WILKES, ROBERT, politician and businessman; b. at Tullaghan, County Leitrim, Ireland, 24 June 1832; m. Martha Cooke in 1863; d. at Sturgeon Point, Ont., 16 Aug. 1880.
Robert Wilkes’ father died before 1832 and his family, in which there were six other children, was probably poor. His education in Ireland was limited and he emigrated in 1848 at 16. He came to Toronto where opportunities existed since his uncle, R. H. Brett, was “one of the leading merchants.” Wilkes clerked with Brett for a time, then for Rossin Brothers, jewellers in Toronto. In 1857 or 1858 he bought Rossin Brothers, thus establishing his own wholesale jewellery firm in Toronto; he subsequently expanded to Montreal, Hamilton, and western Canada. He was sending travellers to Manitoba and British Columbia by 1872. He diversified his business interests as he grew wealthier and in 1869 he was a charter member of the Toronto, Simcoe, and Muskoka Junction Railway (later part of the Northern Railway). He became a director of the Canadian Bank of Commerce in 1871 and was one of its vice-presidents from 1874 to 1876. He served as a director of the Confederation Life Assurance Association and of the Isolated Risk Fire Insurance Company.
Wilkes was a Liberal, but an unusually unpersistent politician. He does not appear to have taken part in municipal politics, and it was not until 1872 that he contested a parliamentary riding, that of Toronto Centre. He was elected then and again in 1874, but when the latter return was voided in the same year he retired from politics.
Although Robert Wilkes himself is not memorable politically, the 1872 election in Toronto Centre in which he ran against Francis Shanly*, a railway engineer, was most revealing. George Brown thus described the election to his wife: “The struggle . . . in Centre Toronto was the keenest & bitterest I ever knew. The amount of bribery & perjury done by our opponents was never approached in any previous contest.” A Conservative. observer agreed: “We had great excitement yesterday over the Central Division Election. It is said none of the old famous struggles were anything like it. The halt the lame the blind, & even the absent & the dead were brought out to vote . . . & there can be no doubt a large sum of money was spent, & probably on both sides.” One of the Conservative managers has left an interesting insight into the politics of open voting: “We suffered a most mortifying defeat yesterday when victory was within our grasp, at 11 o’clock we were 201 behind, at 12 178 at 1 157 & at 2 70, we then began to work & spend money but it was too late, we were beaten by 28, half an hour more would have cleaned off the 28 & given us a good majority.” The Conservative party accounts survive, and reveal a minimum expenditure of $8,807.25. The Liberals probably spent as much. When the small size of the electorate is considered (Toronto Centre had 4,148 eligible voters of whom 2,404 voted), along with the real value of an 1872 dollar, the expense and financial pressure of a 19th-century election become clear.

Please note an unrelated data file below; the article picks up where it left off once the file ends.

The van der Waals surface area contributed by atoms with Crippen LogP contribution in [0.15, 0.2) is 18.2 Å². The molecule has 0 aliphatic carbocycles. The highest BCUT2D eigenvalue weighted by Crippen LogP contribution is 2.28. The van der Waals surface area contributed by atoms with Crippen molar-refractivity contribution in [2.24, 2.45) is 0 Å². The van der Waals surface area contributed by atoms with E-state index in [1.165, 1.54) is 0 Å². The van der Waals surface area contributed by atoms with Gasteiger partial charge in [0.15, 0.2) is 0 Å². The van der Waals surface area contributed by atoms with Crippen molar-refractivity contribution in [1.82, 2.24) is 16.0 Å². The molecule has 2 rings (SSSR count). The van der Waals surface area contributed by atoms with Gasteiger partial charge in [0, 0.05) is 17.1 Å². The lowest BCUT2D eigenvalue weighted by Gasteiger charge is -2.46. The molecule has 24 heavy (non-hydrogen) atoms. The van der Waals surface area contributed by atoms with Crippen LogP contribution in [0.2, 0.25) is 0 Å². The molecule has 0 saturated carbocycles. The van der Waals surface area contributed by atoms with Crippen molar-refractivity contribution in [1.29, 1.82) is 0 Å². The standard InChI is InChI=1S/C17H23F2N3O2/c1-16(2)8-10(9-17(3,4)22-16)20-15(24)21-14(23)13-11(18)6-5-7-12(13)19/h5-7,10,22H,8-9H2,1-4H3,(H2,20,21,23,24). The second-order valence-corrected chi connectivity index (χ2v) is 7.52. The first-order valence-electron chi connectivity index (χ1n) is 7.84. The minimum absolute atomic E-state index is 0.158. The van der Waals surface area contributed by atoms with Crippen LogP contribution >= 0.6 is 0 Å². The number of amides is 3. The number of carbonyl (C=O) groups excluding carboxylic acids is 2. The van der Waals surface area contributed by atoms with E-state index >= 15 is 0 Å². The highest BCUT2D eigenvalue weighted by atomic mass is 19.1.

Wilkes was an active churchman and a member of the general conference of the Methodist Church. He retired from the wholesale business shortly before his premature death by drowning, along with two of his children, at Sturgeon Point, Ont., on 16 Aug. 1880. Wilkes had become a “wholesale merchant of great energy, who from a position of a clerk . . . raised himself to wealth . . . .”
PAC, MG 24, B40 (Brown papers), 8. PAO, Sir Alexander Campbell papers, 1872; Francis Shanly papers. Globe (Toronto), 1880. Sarnia Observer, 1872. [Walter and Francis Shanly], Daylight through the mountain; letters and labours of civil engineers Walter and Francis Shanly, ed. F. N. Walker ([Toronto], 1957), 390. Can. directory of parliament (Johnson), 602. Can. parl. comp., 1873. Dom. ann. reg., 1880–81. Davin, Irishman in Canada. Hist. of Toronto and county of York, II, 173–74. Hunter, Hist. of Simcoe County, I, 207. Ross and Trigge, History of the Canadian Bank of Commerce, II. Swainson, “Personnel of politics.”